As the WaterFire turns

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Volunteers stoke WaterFire braziers. (Screenshot from PBS episode)

Another day, another accolade for WaterFire Providence. Yesterday, PBS Channel 36 broadcast a segment on WaterFire for its show “Weekends with Yankee,” a 13-part series showcasing visits by plane, train, boat and foot to various exciting places around New England. The segment of this week’s episode called “Land and Water” features extensive footage of the event that, every couple of weeks or so in the warmer months, has enlivened downtown Providence now for 23 years. The scenes of WaterFire are mingled with the dynamic analysis of his work of art by its creator, Barnaby Evans. The segment runs more than eight minutes.

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Barnaby Evans (r.) and Richard Wiese.

WaterFire is one of the most spectacular things I’ve ever seen.” That is the opening remark of series host Richard Wiese. Evans replies, “From an arts point of view, it was that immersive idea of touching all your senses. You hear it, you see it, you smell it, you taste it. You feel the warmth on your skin.”

“We use this Promethean sense of fire as a symbol of inspiration and culture and civilization as a trope throughout the night,” he adds, as Wiese watches the fires being stoked by black-clad volunteers in black boats. “Fire and water are both symbols of life, and yet they are mutually self-destructive. Water will put fire out. Fire will boil water away to nothing. And these extremes between light and dart, hot and cool, life and death, are what life’s all about.”

“There’s another element here,” continues Evans. “The civic ritual of the fires burns bright when we light them, and then they tone down when they burn out the fuel. And then we have [boats] that come out of the darkness with volunteers, all volunteers on the boats, and each person adds their log to the fire to make the city bright again. And that symbolic statement [is] that by everyone working together to rebuild the city you can turn the city around. And Providence has completely turned around.”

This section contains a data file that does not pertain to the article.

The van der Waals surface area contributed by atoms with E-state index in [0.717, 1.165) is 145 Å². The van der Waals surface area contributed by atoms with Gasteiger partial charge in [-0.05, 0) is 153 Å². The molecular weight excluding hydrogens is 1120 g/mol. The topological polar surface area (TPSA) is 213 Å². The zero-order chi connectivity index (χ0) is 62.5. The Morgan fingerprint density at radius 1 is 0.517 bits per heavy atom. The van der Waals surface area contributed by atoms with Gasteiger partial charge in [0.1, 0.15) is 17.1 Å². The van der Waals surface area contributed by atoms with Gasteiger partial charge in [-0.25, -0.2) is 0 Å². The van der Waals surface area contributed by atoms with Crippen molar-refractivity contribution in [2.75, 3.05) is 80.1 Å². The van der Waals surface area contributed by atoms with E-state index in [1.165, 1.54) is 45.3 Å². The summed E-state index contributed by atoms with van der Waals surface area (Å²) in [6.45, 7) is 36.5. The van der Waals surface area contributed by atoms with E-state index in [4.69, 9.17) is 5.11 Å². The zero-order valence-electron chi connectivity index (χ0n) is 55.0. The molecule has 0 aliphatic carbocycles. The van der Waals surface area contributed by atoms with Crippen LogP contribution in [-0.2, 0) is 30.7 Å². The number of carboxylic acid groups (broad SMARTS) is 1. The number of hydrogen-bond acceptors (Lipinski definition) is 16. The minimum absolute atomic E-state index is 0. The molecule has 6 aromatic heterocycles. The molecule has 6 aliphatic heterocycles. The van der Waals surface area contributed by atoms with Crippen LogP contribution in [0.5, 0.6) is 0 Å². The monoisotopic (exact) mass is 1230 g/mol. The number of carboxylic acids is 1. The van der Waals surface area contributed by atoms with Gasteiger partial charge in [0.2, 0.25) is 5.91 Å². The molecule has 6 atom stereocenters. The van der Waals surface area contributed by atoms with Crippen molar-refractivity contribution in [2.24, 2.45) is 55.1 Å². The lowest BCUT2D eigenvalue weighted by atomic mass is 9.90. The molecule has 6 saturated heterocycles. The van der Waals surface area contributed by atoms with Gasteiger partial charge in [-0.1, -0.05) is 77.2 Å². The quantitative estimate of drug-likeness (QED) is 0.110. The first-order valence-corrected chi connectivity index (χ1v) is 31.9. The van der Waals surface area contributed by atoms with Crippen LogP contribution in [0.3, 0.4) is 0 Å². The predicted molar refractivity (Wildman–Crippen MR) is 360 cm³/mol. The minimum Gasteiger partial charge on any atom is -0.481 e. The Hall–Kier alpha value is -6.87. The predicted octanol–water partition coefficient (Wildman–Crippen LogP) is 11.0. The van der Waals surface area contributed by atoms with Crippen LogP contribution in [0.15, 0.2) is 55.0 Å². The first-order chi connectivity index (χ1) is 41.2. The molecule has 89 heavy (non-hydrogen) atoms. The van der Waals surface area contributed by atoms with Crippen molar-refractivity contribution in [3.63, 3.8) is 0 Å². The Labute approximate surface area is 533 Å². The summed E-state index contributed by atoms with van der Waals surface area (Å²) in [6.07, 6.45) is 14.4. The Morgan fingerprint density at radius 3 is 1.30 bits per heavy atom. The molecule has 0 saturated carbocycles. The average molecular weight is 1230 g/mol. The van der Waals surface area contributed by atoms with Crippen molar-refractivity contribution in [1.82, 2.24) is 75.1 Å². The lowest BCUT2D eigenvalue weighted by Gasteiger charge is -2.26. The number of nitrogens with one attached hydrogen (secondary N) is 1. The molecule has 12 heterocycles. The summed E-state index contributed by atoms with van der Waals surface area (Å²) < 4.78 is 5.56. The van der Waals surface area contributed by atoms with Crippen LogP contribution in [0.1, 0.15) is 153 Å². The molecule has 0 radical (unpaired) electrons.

“This is all part of the performance art that goes on here,” observes Wiese as he glances at the crowds past a lovely fire spinner swinging her flames. “And art transforms. You don’t have to speak a certain language to appreciate art, and this is amazing. This is not a theme park. This is a real living, breathing city that happens to be Providence, Rhode Island.”

Wiese’s astonishment may reflect that of most WaterFire virgins. Every other week or so for half a year, people from around the world visit Providence and see WaterFire for the first time. But many Rhode Islanders and most citizens of Providence are long since veterans of this show. I’ve been to scores of them. Evans introduces new features for each event, so as to maintain the interest of jaded locals, but my own addiction to WaterFire resides in the features that are common to each event – the people, the music (especially the opera segments), the smoke, the eerie phantasmagorical scenery along the beautifully re-opened rivers, with their (new!) classical bridges, parks and river walks, lined with places to sit on walls of granite. Some 40,000 come on most evenings, sometimes thrice that number, and over a million yearly.